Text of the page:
I want to emphasize that I am using the term High Temperature in a very specific way. Temperatures above 115F should be avoided at all costs, as serious degradation of the important flavor molecules can occur over 135F. This might be a good place to point out that in the above discussion of vacuum dehydration that process continuously lowers the sample below room temperature and continues to get colder as the process proceeds, So typically samples in a vacuum system can drop 10 to 20 degrees below their starting room temperature. The reason is physics, but we wont go into that right now.

    In contrast High Temperature Reduction proceeds well above room temperature. It is critical that the system either have accurate temperature controllers to regulate the heating elements, or that it be cleverly designed to ‘stabilize’ and perform in equilibrium over however many hours that the reduction takes place.

    CON: A disadvantage of High Temperature Reduction is that it is a slow technique, with hours required, as compared to the mere minutes required in vacuum systems.

    CON:Since the system is NOT sealed there is risk of sample contamination with dust, bacteria and foreign material from air borne sources.

    PRO: Since the process of heating up a sample is so straightforward with no exotic lab equipment involved it has the distinct advantage that such methods can be accomplished with little outlay of money. Typically under$20, or even free if you have a good hobby junk box in your back bedroom closet! This is in sharp contrast to vacuum systems that can climb to hundreds or even thousands of dollars in equipment cost.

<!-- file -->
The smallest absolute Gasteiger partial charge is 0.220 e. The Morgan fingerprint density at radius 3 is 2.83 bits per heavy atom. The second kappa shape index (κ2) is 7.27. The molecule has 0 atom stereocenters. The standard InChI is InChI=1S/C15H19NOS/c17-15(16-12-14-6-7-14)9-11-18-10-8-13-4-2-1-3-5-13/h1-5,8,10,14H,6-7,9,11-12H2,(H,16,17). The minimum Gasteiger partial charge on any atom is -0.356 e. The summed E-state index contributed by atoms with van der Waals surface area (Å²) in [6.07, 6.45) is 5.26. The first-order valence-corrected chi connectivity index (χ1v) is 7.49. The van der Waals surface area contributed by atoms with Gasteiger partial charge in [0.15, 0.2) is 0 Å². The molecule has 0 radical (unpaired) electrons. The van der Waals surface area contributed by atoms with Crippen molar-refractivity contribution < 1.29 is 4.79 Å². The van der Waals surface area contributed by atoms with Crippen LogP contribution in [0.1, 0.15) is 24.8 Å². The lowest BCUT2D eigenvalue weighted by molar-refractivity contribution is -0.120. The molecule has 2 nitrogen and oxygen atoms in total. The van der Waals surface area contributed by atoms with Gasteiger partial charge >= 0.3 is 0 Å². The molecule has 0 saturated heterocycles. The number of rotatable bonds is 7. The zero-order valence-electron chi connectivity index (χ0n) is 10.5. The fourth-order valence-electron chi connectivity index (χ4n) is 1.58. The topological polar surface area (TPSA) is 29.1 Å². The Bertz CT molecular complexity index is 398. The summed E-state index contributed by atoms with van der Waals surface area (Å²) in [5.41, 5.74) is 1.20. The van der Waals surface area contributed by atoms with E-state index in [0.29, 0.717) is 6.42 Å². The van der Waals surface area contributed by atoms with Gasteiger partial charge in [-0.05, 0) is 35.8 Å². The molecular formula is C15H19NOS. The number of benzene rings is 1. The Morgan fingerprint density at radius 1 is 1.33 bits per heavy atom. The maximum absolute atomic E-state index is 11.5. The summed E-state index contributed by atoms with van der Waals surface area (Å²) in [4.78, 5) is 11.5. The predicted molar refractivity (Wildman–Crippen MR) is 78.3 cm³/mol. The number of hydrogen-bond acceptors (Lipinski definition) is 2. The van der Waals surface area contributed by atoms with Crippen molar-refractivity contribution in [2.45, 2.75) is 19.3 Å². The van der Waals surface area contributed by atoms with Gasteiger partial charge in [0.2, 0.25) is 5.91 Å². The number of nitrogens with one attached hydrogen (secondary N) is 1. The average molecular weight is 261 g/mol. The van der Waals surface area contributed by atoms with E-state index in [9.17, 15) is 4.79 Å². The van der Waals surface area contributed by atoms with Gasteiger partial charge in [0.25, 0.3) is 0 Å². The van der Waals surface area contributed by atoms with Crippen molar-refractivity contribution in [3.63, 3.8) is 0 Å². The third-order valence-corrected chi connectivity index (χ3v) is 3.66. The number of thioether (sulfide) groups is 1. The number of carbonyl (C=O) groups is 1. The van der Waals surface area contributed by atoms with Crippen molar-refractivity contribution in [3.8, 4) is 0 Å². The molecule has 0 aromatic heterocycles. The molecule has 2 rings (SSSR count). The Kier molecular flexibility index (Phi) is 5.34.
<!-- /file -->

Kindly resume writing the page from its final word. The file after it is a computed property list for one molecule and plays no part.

PRO: The systems are simple and trouble free to operate over long periods, and if properly designed and assembled carefully require little maintenance.

    Many rigs have been created to accomplish the task of High Temperature Reduction. If you have one that you like, please post it as a response to this thread. It is always fun to see what others have created.

    Here is my favorite DIY set up:

    So here is something that you can put together for under $20 Actually, most people have the parts hanging around in a junk box anyway. I scrounge my local ‘thrift store’ and get this type of stuff for pennies.

    The key to this setup is to use a 24volt muffin fan and drive it with a 12volt power pack. This gets you a very desirable reduced airflow. So the only item most people will not have around is the 24v fan, but I will provide a link on Amazon.

    The setup stabilizes at about 100F after running for an hour and it holds that temp indefinitely. So I think we can tolerate that as acceptable and it should not aggravate loss or alteration of flavor profile. It will evap off ~100 mls of water in 6 hours.